Pollock, J.C., Richardella, B., Jahr, A., Morgan, M., & Cook, J.P. (2018, June). Nationwide newspaper coverage of rape and rape culture on college campuses: Testing community structure theory. Human Rights Review, 19 (2).
In large US metropolitan newspapers, coverage of campus rape and rape culture supporting “authoritative responsibility” for change in major US cities is not simply a women’s issue (linked to female employment levels), but more broadly a public safety (hate crime) and even more broadly a public health (physician density) issue. This study suggests that women’s issues are broadly connected to large community concerns about public safety and public health. The conclusion is inescapable: Women’s issues are everyone’s issues. What helps women helps everyone.
Co-authored by professors Drs. John C. Pollock and Judi Puritz Cook, together with students Brielle Richardella, Amanda Jahr, and Melissa Morgan, a community structure analysis compared community characteristics and newspaper coverage of rape and rape culture on college campuses in a nationwide cross-section sample of 21 leading metropolitan newspapers over more than ten years (03/13/06 to 06/02/16), yielding 426 articles. This study of nationwide coverage of campus rape and rape culture in major US cities is especially fascinating because “percent women in the workforce” is only the third most importance demographic associated with “authoritative responsibility” for reducing rape and rape culture. More significant (representing a stronger correlation) is percent hate crime (a measure of public safety), and most significant of all is physicians/100, 000 (a measure of community interest in health).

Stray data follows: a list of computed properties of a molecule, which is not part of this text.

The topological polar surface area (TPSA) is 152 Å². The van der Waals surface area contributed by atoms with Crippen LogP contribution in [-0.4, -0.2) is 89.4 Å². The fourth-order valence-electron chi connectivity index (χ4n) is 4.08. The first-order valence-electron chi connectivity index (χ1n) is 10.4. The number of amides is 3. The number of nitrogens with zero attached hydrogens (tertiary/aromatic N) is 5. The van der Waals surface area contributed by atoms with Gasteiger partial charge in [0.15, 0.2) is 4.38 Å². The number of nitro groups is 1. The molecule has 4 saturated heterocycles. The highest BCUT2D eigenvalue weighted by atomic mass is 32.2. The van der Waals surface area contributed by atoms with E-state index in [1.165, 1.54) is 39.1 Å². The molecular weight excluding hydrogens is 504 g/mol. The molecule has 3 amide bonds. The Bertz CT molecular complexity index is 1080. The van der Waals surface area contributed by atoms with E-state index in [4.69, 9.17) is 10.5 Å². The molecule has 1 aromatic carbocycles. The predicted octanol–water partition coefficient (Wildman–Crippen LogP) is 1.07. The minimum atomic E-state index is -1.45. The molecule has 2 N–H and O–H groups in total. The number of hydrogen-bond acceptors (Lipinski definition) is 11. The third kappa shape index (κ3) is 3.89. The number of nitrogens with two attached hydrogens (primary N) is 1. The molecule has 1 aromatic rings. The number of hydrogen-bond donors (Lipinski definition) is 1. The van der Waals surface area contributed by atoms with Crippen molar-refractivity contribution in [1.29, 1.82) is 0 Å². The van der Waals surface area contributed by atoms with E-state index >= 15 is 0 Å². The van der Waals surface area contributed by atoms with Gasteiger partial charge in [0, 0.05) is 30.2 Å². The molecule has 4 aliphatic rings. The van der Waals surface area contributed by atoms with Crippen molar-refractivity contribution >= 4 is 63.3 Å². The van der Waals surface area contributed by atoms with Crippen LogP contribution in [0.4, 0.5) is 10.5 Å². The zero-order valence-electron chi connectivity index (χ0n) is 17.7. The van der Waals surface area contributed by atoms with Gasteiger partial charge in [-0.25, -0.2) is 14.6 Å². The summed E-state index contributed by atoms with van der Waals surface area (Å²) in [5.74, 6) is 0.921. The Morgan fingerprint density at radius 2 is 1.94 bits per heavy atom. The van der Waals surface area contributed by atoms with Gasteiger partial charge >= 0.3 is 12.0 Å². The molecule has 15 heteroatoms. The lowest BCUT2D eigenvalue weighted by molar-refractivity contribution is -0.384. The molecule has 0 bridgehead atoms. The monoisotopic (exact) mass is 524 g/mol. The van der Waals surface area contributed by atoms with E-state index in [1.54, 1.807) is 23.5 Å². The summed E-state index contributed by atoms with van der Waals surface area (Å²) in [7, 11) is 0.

Read the full article here.